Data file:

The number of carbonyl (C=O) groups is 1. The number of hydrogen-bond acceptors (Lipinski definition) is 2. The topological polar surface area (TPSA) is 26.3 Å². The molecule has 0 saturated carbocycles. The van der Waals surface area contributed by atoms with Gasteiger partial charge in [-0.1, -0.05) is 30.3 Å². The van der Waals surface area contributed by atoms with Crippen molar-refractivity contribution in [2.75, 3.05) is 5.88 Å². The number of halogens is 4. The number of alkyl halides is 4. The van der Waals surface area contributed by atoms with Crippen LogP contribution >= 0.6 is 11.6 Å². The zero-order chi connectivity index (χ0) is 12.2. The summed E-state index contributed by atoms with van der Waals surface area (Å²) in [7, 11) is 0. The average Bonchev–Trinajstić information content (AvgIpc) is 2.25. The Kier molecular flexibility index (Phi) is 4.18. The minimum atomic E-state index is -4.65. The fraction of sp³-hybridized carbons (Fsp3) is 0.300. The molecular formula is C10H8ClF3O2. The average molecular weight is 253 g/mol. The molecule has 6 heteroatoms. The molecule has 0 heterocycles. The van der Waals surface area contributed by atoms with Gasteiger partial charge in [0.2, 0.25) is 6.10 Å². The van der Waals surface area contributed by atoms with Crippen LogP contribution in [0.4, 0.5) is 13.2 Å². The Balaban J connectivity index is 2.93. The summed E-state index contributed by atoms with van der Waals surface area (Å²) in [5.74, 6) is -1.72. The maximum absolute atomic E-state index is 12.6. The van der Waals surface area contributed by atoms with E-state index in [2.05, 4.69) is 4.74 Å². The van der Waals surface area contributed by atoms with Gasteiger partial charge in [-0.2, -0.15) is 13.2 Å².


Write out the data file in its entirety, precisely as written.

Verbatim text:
The number of carbonyl (C=O) groups is 1. The number of hydrogen-bond acceptors (Lipinski definition) is 2. The topological polar surface area (TPSA) is 26.3 Å². The molecule has 0 saturated carbocycles. The van der Waals surface area contributed by atoms with Gasteiger partial charge in [-0.1, -0.05) is 30.3 Å². The van der Waals surface area contributed by atoms with Crippen molar-refractivity contribution in [2.75, 3.05) is 5.88 Å². The number of halogens is 4. The number of alkyl halides is 4. The van der Waals surface area contributed by atoms with Crippen LogP contribution >= 0.6 is 11.6 Å². The zero-order chi connectivity index (χ0) is 12.2. The summed E-state index contributed by atoms with van der Waals surface area (Å²) in [7, 11) is 0. The average Bonchev–Trinajstić information content (AvgIpc) is 2.25. The Kier molecular flexibility index (Phi) is 4.18. The minimum atomic E-state index is -4.65. The fraction of sp³-hybridized carbons (Fsp3) is 0.300. The molecular formula is C10H8ClF3O2. The average molecular weight is 253 g/mol. The molecule has 6 heteroatoms. The molecule has 0 heterocycles. The van der Waals surface area contributed by atoms with Gasteiger partial charge in [0.2, 0.25) is 6.10 Å². The van der Waals surface area contributed by atoms with Crippen LogP contribution in [0.4, 0.5) is 13.2 Å². The Balaban J connectivity index is 2.93. The summed E-state index contributed by atoms with van der Waals surface area (Å²) in [5.74, 6) is -1.72. The maximum absolute atomic E-state index is 12.6. The van der Waals surface area contributed by atoms with E-state index in [2.05, 4.69) is 4.74 Å². The van der Waals surface area contributed by atoms with Gasteiger partial charge in [-0.2, -0.15) is 13.2 Å².